• Vespucci, Amerigo (1454–1512)
  • Victory, HMS
  • Victory ships
  • victualler
  • Victualling Board
  • vigia
  • Viking compass
  • Villeneuve Pierre Charles Jean Baptiste Silvestre, Comte de (1763–1806)
  • Villiers, Alan John (1903–82)
  • Vinland
  • viol, violl, voyal, or voyol
  • Voss, John Claus (c.1854–1922)
  • Vulcan
  • W
  • waft, to
  • waist
  • waistcloth, or wastecloath
  • waister
  • wale
  • walking beam engine
  • wall knot
  • walt
  • wardrobe
  • wardroom
  • warfare at sea.
  • warm the bell, to
  • warp.
  • Warrior, HMS
  • washstrake, or washboard
  • watch.
  • watch-bill
  • watch buoy
  • water-laid rope
  • water sail
  • waterspout.
  • waterway
  • wave line theory
  • waves
  • ‘wavy navy’
  • way
  • waypoint
  • ways
  • wear, to.
  • weather
  • weather helm.
  • weather lore
  • weatherly.
  • weather ship
  • wedding garland
  • weigh, to
  • well
  • well deck
  • well found
  • West Country whipping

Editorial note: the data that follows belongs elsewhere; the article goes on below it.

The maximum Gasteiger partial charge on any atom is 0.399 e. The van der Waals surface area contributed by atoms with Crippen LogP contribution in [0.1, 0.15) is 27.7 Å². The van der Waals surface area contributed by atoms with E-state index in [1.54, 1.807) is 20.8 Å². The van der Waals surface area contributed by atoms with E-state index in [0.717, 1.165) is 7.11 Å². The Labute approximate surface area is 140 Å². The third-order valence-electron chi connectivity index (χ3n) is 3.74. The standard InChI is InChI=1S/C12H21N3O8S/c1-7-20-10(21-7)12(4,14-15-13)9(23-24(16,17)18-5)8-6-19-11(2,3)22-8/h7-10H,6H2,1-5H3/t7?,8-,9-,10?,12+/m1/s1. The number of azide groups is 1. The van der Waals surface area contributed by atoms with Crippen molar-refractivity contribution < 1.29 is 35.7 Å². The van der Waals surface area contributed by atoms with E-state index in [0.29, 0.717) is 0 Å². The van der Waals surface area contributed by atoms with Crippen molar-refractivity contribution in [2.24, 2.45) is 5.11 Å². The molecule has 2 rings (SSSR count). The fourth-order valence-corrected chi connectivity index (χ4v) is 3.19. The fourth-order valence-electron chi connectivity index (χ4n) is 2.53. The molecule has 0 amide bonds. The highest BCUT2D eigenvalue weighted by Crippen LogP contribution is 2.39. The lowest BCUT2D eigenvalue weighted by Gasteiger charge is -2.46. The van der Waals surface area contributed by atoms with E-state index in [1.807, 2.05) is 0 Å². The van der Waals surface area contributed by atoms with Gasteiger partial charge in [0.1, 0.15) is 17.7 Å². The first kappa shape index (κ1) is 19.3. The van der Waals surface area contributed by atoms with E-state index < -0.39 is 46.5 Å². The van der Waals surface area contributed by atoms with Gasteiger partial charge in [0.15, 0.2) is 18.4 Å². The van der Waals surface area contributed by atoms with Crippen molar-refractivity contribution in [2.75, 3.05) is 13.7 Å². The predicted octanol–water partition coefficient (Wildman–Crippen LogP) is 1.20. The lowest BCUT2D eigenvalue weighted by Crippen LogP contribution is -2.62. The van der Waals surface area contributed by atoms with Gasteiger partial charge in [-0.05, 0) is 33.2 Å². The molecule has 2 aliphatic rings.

• ‘wet’
  • wetted surface
  • whack
  • whale
  • whaleboat
  • whaler.
  • whaling
  • wharf.
  • wharfage
  • wharfinger
  • wheelhouse
  • whelps
  • wherry.
  • whip.
  • whipstaff
  • whisker pole
  • whiskers
  • white ensign
  • widows’ men
  • Wilkes, Charles (1798–1877)
  • Wilkins, Sir George Hubert (1888–1958)
  • williwaw
  • winch
  • wind
  • windjammer
  • windlass
  • wind-rode
  • wind-rose
  • windrow
  • windsail
  • windseeker
  • windward
  • wing-in-surface effect ship (WISES)
  • wire rope
  • wishbone
  • woolding, wolding, or woulding
  • worm, to
  • wreck
  • wreck buoy
  • wreckers.
  • wreck vessel
  • X
  • xebec, or sometimes chebeck
  • Y
  • yacht
  • yachtbuilding.
  • yacht clubs
  • yacht designers
  • yachting
  • yacht routine
  • yankee
  • yard.
  • yardarm
  • yardmen
  • yaw, to.
  • yawl
  • ‘yellow admiral’
  • yellow jack
  • yoke
  • yuloh
  • Z
  • zenith
  • zenith distance
  • zone times
  • zulu